A double-blind, randomized, placebo-controlled, parallel group trial on the efficacy and safety of Panhematin(TM) in the treatment of acute attacks of porphyria

For Diseases:

  • Acute intermittent porphyria (AIP)
  • Hereditary coproporphyria (HCP)
  • Variegate porphyria (VP)


How common are certain indicators of the severity of acute porphyria, including excess ammonia in the blood, developmental disabilities, and long-term kidney and liver effects?

What is the relationship between biological markers (for example certain lab tests) and the severity of acute porphyria?

Both glucose and hemin given by an infusion through the veins and are considered standard treatments for attacks of porphyria. Hemin has been on the market since 1983, and based on experience over the past 30+ years is believed to be the most effective treatment. But a good study to prove that it is effective has not been done, and this has impaired its acceptance by doctors and its availability to patients. This study is designed to provide the needed evidence that has not been available before.

The research aims are:

  1. To evaluate the effectiveness of glucose and Panhematin™ compared to glucose alone treatment for acute attacks of porphyria
  2. To evaluate the safety of glucose and Panhematin™, compared to glucose alone for acute attacks of porphyria

This is a clinical trial, which means its purpose is to study an intervention or treatment. It is also a randomized, controlled clinical trial, which means there is a treatment group given active drug and a control group given an inactive placebo. In this study, both groups are also treated with glucose, which is what the Food and Drug Administration (FDA) currently recommends before treatment with Panhematin™. The study will occur in the hospital, with planned follow up visits in the outpatient clinic or by telephone.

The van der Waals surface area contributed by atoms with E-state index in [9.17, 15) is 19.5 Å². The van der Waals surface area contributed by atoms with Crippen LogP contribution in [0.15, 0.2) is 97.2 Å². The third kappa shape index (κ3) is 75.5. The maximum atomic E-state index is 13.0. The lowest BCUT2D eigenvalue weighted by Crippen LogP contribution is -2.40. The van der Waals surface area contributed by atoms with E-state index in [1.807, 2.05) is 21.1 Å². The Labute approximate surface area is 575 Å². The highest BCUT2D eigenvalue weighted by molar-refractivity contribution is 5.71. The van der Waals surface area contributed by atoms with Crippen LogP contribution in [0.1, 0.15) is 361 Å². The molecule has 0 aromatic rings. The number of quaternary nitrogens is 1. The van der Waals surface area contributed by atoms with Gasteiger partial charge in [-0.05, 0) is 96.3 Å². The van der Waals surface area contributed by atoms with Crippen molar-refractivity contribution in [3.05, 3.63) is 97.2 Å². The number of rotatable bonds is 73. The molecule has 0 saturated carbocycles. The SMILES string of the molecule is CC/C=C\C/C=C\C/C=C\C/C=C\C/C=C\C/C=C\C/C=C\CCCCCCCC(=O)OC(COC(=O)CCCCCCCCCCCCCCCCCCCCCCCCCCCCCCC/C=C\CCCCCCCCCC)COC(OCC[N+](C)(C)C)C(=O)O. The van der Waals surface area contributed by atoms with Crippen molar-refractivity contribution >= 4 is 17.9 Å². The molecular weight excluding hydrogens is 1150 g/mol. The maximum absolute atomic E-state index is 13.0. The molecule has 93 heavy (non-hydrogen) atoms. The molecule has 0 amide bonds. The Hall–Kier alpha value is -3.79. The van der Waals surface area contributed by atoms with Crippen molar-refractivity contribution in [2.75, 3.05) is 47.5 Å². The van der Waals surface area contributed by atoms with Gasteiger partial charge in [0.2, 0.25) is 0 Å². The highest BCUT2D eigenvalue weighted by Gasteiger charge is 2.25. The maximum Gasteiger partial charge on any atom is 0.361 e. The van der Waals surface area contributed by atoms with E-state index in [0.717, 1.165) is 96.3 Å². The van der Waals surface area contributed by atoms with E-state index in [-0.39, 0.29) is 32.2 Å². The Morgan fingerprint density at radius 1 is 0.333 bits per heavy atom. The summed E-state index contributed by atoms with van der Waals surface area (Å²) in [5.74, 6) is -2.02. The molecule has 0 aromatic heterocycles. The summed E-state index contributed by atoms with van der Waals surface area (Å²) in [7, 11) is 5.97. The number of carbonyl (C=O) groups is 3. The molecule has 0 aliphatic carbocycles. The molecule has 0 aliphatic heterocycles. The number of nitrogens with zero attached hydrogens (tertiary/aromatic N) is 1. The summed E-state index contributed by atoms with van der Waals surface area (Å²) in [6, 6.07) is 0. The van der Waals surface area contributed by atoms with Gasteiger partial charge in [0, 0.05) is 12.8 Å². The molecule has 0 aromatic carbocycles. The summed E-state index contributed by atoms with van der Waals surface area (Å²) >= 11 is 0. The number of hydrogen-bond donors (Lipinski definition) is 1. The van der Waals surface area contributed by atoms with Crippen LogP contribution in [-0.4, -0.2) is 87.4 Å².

Patients are asked come to the hospital as soon as possible after symptoms of an attack begin, because treatment is more effective if started early. Some patients who have attacks that are regular and predictable may come even before symptoms begin. The treatment the patient is given will be hidden (blinded) by using drapes and opaque containers so that participants and most of the staff do not know which treatment they are receiving. Participants will also be asked to wear a blindfold during the infusion. At least one pharmacist and one study nurse will know what treatment the participant is receiving, so we can be sure the treatment is properly prepared and safely administered.

Before treatment is started patients are asked to rate their pain and other symptoms on a rating scale (zero to 10). These assessments are repeated many times during the trial. The amount of drugs needed for pain, nausea and other symptoms, and whether or not rescue treatment is needed will also be recorded.

Follow-up visits or phone interviews will be scheduled after you leave the hospital at 7-10 days, 6 months and 1 year.

Targeted Enrollment

To be eligible to participate, you must:

  • Be an individual with one on the following, documented by lab reports:
    • Acute intermittent porphyria (AIP)
    • Hereditary coproporphyria (HCP)
    • Variegate porphyria (VP)
  • Be having an acute attack of porphyria:

You are not eligible to participate if you have:

  • Your symptoms are explained by another condition (not porphyria), as judged by the doctors
  • You have been treated with Panhematin™ within the past 7 days
  • You have a known or suspected allergy to Panhematin™ or related products, or to albumin
  • You have another medical condition that the doctors think might be made worse by human albumin
  • You have another disease or condition that the study doctors judge would interfere with the study
  • You were in this trial previously and were randomized to treatment

In order to participate in a study, you must personally contact the study coordinator of the participating institution closest to you by phone or e-mail. Please use the information below to inquire about participation.


University of Texas Medical Branch, Galveston
Csilla Hallberg, MD, Coordinator
E-mail: porphyria.center@utmb.edu